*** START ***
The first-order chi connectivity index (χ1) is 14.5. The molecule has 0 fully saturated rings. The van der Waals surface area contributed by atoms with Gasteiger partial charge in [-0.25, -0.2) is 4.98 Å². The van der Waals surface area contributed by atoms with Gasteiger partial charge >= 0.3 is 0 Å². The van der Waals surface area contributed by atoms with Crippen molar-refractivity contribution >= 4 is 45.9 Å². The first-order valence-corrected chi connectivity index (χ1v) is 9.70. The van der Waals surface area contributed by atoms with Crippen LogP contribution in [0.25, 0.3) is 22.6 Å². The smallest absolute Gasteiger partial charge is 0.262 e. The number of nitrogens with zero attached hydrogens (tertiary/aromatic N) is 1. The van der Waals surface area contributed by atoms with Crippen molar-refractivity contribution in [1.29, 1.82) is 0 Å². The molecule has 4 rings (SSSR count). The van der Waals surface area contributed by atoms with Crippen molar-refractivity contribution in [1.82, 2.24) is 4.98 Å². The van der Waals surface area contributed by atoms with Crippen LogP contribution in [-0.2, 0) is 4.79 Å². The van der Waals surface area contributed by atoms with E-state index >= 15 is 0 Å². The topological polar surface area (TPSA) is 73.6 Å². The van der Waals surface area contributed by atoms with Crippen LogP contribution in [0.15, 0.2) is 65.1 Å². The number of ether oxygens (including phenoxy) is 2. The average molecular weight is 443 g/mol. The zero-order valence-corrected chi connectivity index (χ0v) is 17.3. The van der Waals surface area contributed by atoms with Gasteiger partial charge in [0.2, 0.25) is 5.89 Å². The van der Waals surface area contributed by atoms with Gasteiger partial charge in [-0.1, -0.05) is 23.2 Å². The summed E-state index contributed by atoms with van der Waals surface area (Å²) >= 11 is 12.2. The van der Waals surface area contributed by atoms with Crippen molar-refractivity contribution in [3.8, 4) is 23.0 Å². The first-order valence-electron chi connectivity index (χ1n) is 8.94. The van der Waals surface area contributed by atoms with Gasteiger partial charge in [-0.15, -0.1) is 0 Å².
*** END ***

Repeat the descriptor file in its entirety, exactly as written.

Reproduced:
The first-order chi connectivity index (χ1) is 14.5. The molecule has 0 fully saturated rings. The van der Waals surface area contributed by atoms with Gasteiger partial charge in [-0.25, -0.2) is 4.98 Å². The van der Waals surface area contributed by atoms with Gasteiger partial charge >= 0.3 is 0 Å². The van der Waals surface area contributed by atoms with Crippen molar-refractivity contribution >= 4 is 45.9 Å². The first-order valence-corrected chi connectivity index (χ1v) is 9.70. The van der Waals surface area contributed by atoms with Crippen LogP contribution in [0.25, 0.3) is 22.6 Å². The smallest absolute Gasteiger partial charge is 0.262 e. The number of nitrogens with zero attached hydrogens (tertiary/aromatic N) is 1. The van der Waals surface area contributed by atoms with Crippen molar-refractivity contribution in [1.29, 1.82) is 0 Å². The molecule has 4 rings (SSSR count). The van der Waals surface area contributed by atoms with Crippen molar-refractivity contribution in [1.82, 2.24) is 4.98 Å². The van der Waals surface area contributed by atoms with Crippen LogP contribution in [-0.2, 0) is 4.79 Å². The van der Waals surface area contributed by atoms with E-state index >= 15 is 0 Å². The topological polar surface area (TPSA) is 73.6 Å². The van der Waals surface area contributed by atoms with Crippen LogP contribution in [0.15, 0.2) is 65.1 Å². The number of ether oxygens (including phenoxy) is 2. The average molecular weight is 443 g/mol. The zero-order valence-corrected chi connectivity index (χ0v) is 17.3. The van der Waals surface area contributed by atoms with Gasteiger partial charge in [0.2, 0.25) is 5.89 Å². The van der Waals surface area contributed by atoms with Gasteiger partial charge in [-0.1, -0.05) is 23.2 Å². The summed E-state index contributed by atoms with van der Waals surface area (Å²) >= 11 is 12.2. The van der Waals surface area contributed by atoms with Crippen molar-refractivity contribution in [3.8, 4) is 23.0 Å². The first-order valence-electron chi connectivity index (χ1n) is 8.94. The van der Waals surface area contributed by atoms with Gasteiger partial charge in [-0.15, -0.1) is 0 Å².